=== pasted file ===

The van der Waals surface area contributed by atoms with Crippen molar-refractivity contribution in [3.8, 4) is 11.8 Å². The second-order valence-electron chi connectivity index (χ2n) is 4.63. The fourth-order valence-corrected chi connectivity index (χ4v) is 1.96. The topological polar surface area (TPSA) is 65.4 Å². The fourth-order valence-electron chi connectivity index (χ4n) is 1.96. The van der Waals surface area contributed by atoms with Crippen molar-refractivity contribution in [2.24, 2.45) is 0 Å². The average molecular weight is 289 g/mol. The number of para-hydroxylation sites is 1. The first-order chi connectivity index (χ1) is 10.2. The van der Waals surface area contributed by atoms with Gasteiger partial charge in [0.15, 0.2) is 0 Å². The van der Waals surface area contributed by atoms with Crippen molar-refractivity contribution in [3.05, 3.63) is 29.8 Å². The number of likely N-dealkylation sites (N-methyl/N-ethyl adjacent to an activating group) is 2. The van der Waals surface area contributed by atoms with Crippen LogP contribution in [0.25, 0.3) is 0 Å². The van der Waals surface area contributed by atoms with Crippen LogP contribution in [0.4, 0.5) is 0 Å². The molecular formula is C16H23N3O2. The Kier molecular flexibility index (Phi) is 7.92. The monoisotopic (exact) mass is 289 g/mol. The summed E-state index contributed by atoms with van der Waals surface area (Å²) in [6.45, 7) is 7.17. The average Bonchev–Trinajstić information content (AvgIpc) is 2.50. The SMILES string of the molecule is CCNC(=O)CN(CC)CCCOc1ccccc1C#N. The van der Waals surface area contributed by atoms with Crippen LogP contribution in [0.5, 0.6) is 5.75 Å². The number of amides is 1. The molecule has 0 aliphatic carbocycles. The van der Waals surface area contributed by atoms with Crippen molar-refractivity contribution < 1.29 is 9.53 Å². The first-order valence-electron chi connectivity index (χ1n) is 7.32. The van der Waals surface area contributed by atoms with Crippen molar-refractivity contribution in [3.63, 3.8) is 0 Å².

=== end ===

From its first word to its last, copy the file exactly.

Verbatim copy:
The van der Waals surface area contributed by atoms with Crippen molar-refractivity contribution in [3.8, 4) is 11.8 Å². The second-order valence-electron chi connectivity index (χ2n) is 4.63. The fourth-order valence-corrected chi connectivity index (χ4v) is 1.96. The topological polar surface area (TPSA) is 65.4 Å². The fourth-order valence-electron chi connectivity index (χ4n) is 1.96. The van der Waals surface area contributed by atoms with Crippen molar-refractivity contribution in [2.24, 2.45) is 0 Å². The average molecular weight is 289 g/mol. The number of para-hydroxylation sites is 1. The first-order chi connectivity index (χ1) is 10.2. The van der Waals surface area contributed by atoms with Gasteiger partial charge in [0.15, 0.2) is 0 Å². The van der Waals surface area contributed by atoms with Crippen molar-refractivity contribution in [3.05, 3.63) is 29.8 Å². The number of likely N-dealkylation sites (N-methyl/N-ethyl adjacent to an activating group) is 2. The van der Waals surface area contributed by atoms with Crippen LogP contribution in [0.25, 0.3) is 0 Å². The van der Waals surface area contributed by atoms with Crippen LogP contribution in [0.4, 0.5) is 0 Å². The molecular formula is C16H23N3O2. The Kier molecular flexibility index (Phi) is 7.92. The monoisotopic (exact) mass is 289 g/mol. The summed E-state index contributed by atoms with van der Waals surface area (Å²) in [6.45, 7) is 7.17. The average Bonchev–Trinajstić information content (AvgIpc) is 2.50. The SMILES string of the molecule is CCNC(=O)CN(CC)CCCOc1ccccc1C#N. The van der Waals surface area contributed by atoms with Crippen LogP contribution in [0.5, 0.6) is 5.75 Å². The number of amides is 1. The molecule has 0 aliphatic carbocycles. The van der Waals surface area contributed by atoms with Crippen molar-refractivity contribution < 1.29 is 9.53 Å². The first-order valence-electron chi connectivity index (χ1n) is 7.32. The van der Waals surface area contributed by atoms with Crippen molar-refractivity contribution in [3.63, 3.8) is 0 Å².